tenant-insurance-gbs-insuranceIf you’re renting your home, one of the most important things your can do is get tenant insurance. Often called renters insurance, tenant insurance help protect your personal property, such as furniture, clothing, and electronics. You may think that a landlord’s insurance policy covers your personal items, but it doesn’t – you landlord’s insurance only covers the physical house or apartment that you live in. In some cases, your landlord or property manager may require you to have tenant insurance upon signing you lease.

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Need a little more information about tenant insurance?
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Insurance companies sell several types of renters policies in Texas, each with a different level of coverage. Here are the two types of insurance policies that are available to you:

  • Named perils policies (or specified perils policies) – this will insure your property against losses specified in the policy, such as fire or theft. Losses not specified in the policy are not covered.
  • All risk policies (or comprehensive or open perils policies) – insures your property against every type of loss, unless the policy specifically excludes it. These policies are more expensive than named peril policies because they cover more types of losses.

Is there a limit to the amount of dollars my tenant insurance policy can cover?
Yes, all policies have a total dollar limit. Depending on the total cost of your assumed property within your rented dwelling, you will want to have a policy with a high enough dollar limit to replace it if it’s stolen or destroyed.
Tell me more about what tenant insurance covers

Tenant insurance policies generally include three types of coverages: personal property, loss of use, and personal liability.

  • Personal property coverage – this will assist in repairing or replacing your own personal property up to your policy’s limit. Common limits for tenant insurance are $100 for cash, $2,500 for property used for business, $500 for valuable paper, and $500 for jewelry, watches and furs. Tenant insurance also covers your travel items such as luggage. In general, the coverage is usually limited to 10% of the amount of your policy, or $1,000 – whichever is greater.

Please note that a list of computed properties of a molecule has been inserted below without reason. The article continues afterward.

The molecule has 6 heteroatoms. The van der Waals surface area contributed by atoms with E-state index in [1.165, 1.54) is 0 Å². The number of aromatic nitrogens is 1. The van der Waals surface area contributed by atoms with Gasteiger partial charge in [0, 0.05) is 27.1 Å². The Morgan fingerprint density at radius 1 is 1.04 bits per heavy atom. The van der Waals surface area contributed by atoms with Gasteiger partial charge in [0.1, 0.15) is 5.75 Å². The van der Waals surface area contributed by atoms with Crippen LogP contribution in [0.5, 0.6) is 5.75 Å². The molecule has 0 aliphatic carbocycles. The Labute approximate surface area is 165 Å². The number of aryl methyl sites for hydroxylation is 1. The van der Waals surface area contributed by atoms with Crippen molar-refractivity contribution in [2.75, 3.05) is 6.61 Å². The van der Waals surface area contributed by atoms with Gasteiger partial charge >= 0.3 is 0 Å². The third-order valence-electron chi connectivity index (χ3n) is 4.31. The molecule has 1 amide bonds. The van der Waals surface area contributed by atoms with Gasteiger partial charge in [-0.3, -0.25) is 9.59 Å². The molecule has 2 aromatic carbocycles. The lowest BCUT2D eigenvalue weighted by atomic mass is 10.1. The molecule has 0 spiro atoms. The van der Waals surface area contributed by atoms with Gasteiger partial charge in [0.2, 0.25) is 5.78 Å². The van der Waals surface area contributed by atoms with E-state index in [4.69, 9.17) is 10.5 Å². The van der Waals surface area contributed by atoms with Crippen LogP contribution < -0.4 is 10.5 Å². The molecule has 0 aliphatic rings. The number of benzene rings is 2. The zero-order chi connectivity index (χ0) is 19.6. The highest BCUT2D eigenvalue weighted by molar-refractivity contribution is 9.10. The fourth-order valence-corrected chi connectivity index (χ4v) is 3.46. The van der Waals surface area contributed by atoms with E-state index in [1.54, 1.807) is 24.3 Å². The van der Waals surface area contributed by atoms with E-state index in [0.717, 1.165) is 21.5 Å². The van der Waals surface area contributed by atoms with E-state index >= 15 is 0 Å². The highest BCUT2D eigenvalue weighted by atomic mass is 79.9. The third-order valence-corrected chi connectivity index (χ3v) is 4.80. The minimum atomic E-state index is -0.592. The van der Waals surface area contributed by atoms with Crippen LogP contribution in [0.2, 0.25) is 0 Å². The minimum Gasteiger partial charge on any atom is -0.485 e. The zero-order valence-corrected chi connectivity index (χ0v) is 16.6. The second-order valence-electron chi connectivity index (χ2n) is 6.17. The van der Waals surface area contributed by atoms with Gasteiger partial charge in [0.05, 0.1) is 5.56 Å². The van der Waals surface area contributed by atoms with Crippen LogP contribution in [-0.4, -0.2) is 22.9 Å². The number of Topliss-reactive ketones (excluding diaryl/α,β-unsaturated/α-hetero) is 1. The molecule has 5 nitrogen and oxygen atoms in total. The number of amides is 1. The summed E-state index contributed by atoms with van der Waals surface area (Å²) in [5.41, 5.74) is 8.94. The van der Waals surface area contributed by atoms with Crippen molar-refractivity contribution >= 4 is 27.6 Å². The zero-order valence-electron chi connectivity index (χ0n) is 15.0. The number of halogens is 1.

• Loss of use – in the event that your rented dwelling is unlivable, your tenant insurance will pay for additional living expenses such as food and housing. The loss of use coverage is generally limited to 20% of your policy’s personal property coverage.
  • Personal liability – should someone get injured in your home, your policy will protect you against a claim or lawsuit placed upon you. Typical tenant policies provide $25,000 in liability coverage and pay for your legal costs.
My child is going off to college. Does he need tenant insurance?
College students living away from home are normally covered under their parents’ or guardians’ homeowners policies. A parent’s homeowners policy will usually cover a dependent’s personal property for up to 10% of the policy’s personal limit. For example, if the parent’s insurance policy has a personal property limit of $100,000, their dependents automatically have $10,000 in coverage while living away from home. They are also covered up to 100% of the liability.